I'm not sure how many of these customs were still in effect during WW I.
On the Birmingham at Christmas there was the following log entry: Decorated masthead + yards with evergreens.

Randi

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Re: Nautical terms - just for fun
« Reply #24 on: May 05, 2014, 07:29:37 pm »
BESET IN ICE. Surrounded with ice, and no opening for advance or retreat, so as to be obliged to remain immovable.
http://www.gutenberg.org/files/26000/26000-h/26000-h.htm#B

Randi

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Re: Nautical terms - just for fun
« Reply #25 on: July 07, 2014, 09:57:57 pm »
Up to the present day [about 1930 ;)] we find that coins are still put in a ship - often under the step of the mast when she is built.  The present Royal Yacht is a case in point.  This custom possibly dates from the Romans, who had a habit of placing coins on the mouth of a person when being buried so that he might pay his fare to Charon when ferried across the Styx.  Coins were possibly put into ships so that in the event of sudden disaster those drowned would at least have their passages prepaid.

One hears frequent references to Davy Jones .  This really is the Duffy or ghost of Jonah,  Duffy being an old English word for ghost.

Handsomely means slowly or with caution, and Roundly as quick as possible. Both orders are in common use for hoisting boats or working Tackles.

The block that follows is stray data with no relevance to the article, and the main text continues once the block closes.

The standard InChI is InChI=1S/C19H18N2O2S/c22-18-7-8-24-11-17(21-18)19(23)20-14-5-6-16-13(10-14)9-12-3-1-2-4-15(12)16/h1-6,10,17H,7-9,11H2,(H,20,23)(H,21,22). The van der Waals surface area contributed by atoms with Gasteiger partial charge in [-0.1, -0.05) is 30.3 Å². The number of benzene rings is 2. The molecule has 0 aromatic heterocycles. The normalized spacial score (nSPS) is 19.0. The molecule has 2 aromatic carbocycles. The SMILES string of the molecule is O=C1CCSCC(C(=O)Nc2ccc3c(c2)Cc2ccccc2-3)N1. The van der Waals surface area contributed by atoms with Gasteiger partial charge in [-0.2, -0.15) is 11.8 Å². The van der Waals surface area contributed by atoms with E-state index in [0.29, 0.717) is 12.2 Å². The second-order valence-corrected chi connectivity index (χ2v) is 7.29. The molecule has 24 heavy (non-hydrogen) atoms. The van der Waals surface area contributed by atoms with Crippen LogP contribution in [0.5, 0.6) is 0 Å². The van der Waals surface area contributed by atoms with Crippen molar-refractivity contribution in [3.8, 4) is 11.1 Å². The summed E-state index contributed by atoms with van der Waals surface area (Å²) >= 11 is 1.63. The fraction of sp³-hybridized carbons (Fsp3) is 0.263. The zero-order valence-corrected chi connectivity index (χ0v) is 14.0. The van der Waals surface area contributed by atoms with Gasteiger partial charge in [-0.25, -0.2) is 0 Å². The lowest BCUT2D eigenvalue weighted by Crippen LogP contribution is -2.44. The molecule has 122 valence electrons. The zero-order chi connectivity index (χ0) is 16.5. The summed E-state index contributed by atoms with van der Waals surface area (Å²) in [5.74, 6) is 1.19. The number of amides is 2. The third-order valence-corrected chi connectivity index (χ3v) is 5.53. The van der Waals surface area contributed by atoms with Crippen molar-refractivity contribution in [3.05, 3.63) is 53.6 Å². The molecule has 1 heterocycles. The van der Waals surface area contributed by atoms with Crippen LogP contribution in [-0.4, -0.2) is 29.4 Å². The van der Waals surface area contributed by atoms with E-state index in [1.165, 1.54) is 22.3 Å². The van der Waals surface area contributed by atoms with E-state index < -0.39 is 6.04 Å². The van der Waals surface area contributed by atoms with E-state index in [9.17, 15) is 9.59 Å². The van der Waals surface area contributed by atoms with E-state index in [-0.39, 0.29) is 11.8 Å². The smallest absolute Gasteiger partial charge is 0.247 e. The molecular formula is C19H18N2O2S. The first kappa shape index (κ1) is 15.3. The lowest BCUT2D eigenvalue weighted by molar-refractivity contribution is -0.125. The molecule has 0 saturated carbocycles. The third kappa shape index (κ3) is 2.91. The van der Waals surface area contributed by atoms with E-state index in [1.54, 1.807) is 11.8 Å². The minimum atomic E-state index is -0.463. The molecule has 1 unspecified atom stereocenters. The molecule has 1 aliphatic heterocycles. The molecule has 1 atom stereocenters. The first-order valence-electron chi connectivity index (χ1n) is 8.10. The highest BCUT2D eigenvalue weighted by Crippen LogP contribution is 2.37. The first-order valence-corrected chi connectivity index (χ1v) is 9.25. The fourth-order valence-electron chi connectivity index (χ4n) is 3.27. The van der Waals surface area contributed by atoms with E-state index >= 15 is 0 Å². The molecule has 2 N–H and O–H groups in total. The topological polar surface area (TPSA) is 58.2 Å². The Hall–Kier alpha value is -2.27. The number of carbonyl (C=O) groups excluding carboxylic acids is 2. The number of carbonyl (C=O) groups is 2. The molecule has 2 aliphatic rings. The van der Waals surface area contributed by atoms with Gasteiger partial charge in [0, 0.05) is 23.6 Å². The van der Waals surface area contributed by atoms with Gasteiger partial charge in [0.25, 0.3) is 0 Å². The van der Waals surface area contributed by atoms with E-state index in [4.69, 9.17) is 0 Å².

A Donkey, being the almost universal beast of burden, the term is used to denote a Naval artisan?s tool chest, a sailmaker?s or tailor?s sewing machine, or any mechanical contrivance which saves manual labour.

Hanibal94

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Re: Nautical terms - just for fun
« Reply #26 on: July 28, 2014, 04:55:32 pm »
TROLLING. A method of fishing where one or more baited lines are drawn through the water, from behind a moving boat or by sweeping the line from side to side when stationary.

Further information: http://en.wikipedia.org/wiki/Trolling_(fishing)
« Last Edit: July 28, 2014, 07:21:11 pm by Hanibal94 »

Randi

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Re: Nautical terms - just for fun
« Reply #27 on: November 29, 2014, 12:00:33 pm »
From: http://www.hmsrichmond.org/dict_p.htm

CHURCH PENDANT
The Church Pendant - a white pendant with red St. George's cross and a red,
white and blue fly - is flown in H.M. Ships during the time that Divine
Service is being held on board. The pendant first came to be used about 1653,
at the time of the first Dutch war, and is said to have its origin in the
flag of St. George (for England) and the flag of Holland combined; the two
protestant nations would call a truce on Sunday, this special pendant being
flown to signify that the truce was in force.


PAYING-OFF PENDANT
It has long been the custom of H.M. Ships returning home to pay off after a